President-Elect Joe Biden’s inauguration, amid a deadly pandemic and political violence, will be markedly different from those of his predecessors, including several elements that were not present in years past. Indeed, the event could very well signal the beginning of an unconventional era in American politics.
No Trump Attendance
President Donald Trump announced that he would not be present at the inauguration. Instead, he will depart from the White House early in the morning before the event begins. Trump will arrive at Joint Base Andrews at 8:15 for a final good-bye to his staff then is expected to leave for Mar-a-Lago — his home in Palm Beach, Florida, at 8:30, a.m. His decision to skip the proceedings has a measure of historical significance because few other presidents have declined to attend their successor’s inauguration. NBC News notes: “In snubbing the event, Trump would join Richard Nixon, who resigned and left the White House moments before Gerald Ford took the oath, and Andrew Johnson, who was furious over his impeachment and refused to attend the swearing in of Ulysses S. Grant after the Civil War.”
Biden stated in an interview with CNN that he hoped Trump would be part of the event. “It’s totally his decision, and it’s of no personal consequence to me, but it is to the country,” he said. “I really worry about the image we’re presenting to the rest of the world.” Trump might not be the only Republican politician that will not be present at the inauguration. Several GOP lawmakers have indicated that they might skip it as well.
Fewer Crowds Amid Pandemic
Biden’s inauguration will also look different because of the COVID-19 pandemic. The virus is expected to uptick around the day of the event, which many believe necessitated certain safeguards and precautions. Tony Allen, head of Biden’s Presidential Inaugural Committee, said, “This year’s inauguration will look different amid the pandemic, but we will honor the American inaugural traditions and engage Americans across the country while keeping everybody healthy and safe.”
The committee decided not to have an audience present at the ceremony over fears that it could contribute to the spread of the coronavirus. Under normal circumstances, the Joint Congressional Committee on Inaugural Ceremonies would offer 200,000 tickets, however NPR noted that “no tickets are being offered to the public and members of Congress to share with constituents.”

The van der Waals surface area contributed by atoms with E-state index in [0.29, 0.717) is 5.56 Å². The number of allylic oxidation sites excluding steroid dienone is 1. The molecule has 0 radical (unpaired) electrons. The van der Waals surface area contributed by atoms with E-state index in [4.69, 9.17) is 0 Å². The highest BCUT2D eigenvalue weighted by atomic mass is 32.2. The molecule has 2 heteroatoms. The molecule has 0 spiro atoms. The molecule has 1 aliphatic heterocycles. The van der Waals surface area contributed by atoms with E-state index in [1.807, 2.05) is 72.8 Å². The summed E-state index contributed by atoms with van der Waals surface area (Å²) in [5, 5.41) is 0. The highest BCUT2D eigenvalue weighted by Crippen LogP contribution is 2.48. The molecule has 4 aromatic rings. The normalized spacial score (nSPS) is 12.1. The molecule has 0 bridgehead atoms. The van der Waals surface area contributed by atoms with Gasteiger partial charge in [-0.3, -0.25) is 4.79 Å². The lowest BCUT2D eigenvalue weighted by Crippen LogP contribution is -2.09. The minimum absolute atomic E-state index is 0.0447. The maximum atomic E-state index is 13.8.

Biden’s team has encouraged supporters to stay home and watch the live stream of the event. But there will be some people present to witness the proceedings: National Guard troops.
Boots on the Ground in DC
Instead of Biden supporters and onlookers cheering the new president, armed troops clad in military fatigues are there to protect him. Because of the riots at the U.S. Capitol building nearly two weeks ago, extra precautions are being taken to ensure the event’s safety.
About 25,000 troops have been deployed in the District of Columbia in preparation for potential political violence. The National Mall is closed to the public, and the authorities have blocked off the area surrounding the Capitol. The heightened security isn’t occurring only in D.C. The FBI warned that violent protests could happen in all 50 states in the lead-up to Biden’s inauguration. This has prompted states to beef up security at their capitol buildings.
The Beginning of a Virtual Presidency?
Biden’s inaugural ceremony is a symbol of the coronavirus age in which the world is still living. It will lack the pomp and circumstance of prior events and noticeably will not have the human element expected at occasions such as these. Could it herald what might be described as a virtual presidency?
Read more from Jeff Charles.
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